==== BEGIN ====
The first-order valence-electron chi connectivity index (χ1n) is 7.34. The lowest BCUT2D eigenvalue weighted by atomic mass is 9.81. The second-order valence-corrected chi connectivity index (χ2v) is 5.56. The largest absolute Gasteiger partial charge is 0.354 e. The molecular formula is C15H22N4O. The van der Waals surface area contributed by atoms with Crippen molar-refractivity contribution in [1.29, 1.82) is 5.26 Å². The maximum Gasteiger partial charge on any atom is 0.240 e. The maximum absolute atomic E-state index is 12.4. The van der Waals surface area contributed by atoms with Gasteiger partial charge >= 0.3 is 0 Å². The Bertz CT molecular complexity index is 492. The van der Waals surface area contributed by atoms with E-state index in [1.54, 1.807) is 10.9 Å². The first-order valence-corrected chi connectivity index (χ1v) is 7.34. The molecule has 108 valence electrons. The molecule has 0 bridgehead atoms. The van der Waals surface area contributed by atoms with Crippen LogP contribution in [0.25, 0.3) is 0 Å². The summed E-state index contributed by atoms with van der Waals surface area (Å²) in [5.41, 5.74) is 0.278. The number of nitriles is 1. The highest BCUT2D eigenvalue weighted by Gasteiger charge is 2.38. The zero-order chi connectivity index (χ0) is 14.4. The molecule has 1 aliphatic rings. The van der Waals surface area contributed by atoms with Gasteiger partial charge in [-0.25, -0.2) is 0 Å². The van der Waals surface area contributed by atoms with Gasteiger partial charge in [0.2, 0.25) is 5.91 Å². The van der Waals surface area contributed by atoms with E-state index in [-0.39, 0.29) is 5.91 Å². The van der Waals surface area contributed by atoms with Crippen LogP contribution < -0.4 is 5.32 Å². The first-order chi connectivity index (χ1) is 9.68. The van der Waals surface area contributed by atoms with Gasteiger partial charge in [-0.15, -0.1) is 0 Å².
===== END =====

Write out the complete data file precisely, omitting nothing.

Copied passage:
The first-order valence-electron chi connectivity index (χ1n) is 7.34. The lowest BCUT2D eigenvalue weighted by atomic mass is 9.81. The second-order valence-corrected chi connectivity index (χ2v) is 5.56. The largest absolute Gasteiger partial charge is 0.354 e. The molecular formula is C15H22N4O. The van der Waals surface area contributed by atoms with Crippen molar-refractivity contribution in [1.29, 1.82) is 5.26 Å². The maximum Gasteiger partial charge on any atom is 0.240 e. The maximum absolute atomic E-state index is 12.4. The van der Waals surface area contributed by atoms with Gasteiger partial charge >= 0.3 is 0 Å². The Bertz CT molecular complexity index is 492. The van der Waals surface area contributed by atoms with E-state index in [1.54, 1.807) is 10.9 Å². The first-order valence-corrected chi connectivity index (χ1v) is 7.34. The molecule has 108 valence electrons. The molecule has 0 bridgehead atoms. The van der Waals surface area contributed by atoms with Crippen LogP contribution in [0.25, 0.3) is 0 Å². The summed E-state index contributed by atoms with van der Waals surface area (Å²) in [5.41, 5.74) is 0.278. The number of nitriles is 1. The highest BCUT2D eigenvalue weighted by Gasteiger charge is 2.38. The zero-order chi connectivity index (χ0) is 14.4. The molecule has 1 aliphatic rings. The van der Waals surface area contributed by atoms with Gasteiger partial charge in [-0.25, -0.2) is 0 Å². The van der Waals surface area contributed by atoms with Gasteiger partial charge in [0.2, 0.25) is 5.91 Å². The van der Waals surface area contributed by atoms with E-state index in [-0.39, 0.29) is 5.91 Å². The van der Waals surface area contributed by atoms with Crippen LogP contribution < -0.4 is 5.32 Å². The first-order chi connectivity index (χ1) is 9.68. The van der Waals surface area contributed by atoms with Gasteiger partial charge in [-0.15, -0.1) is 0 Å².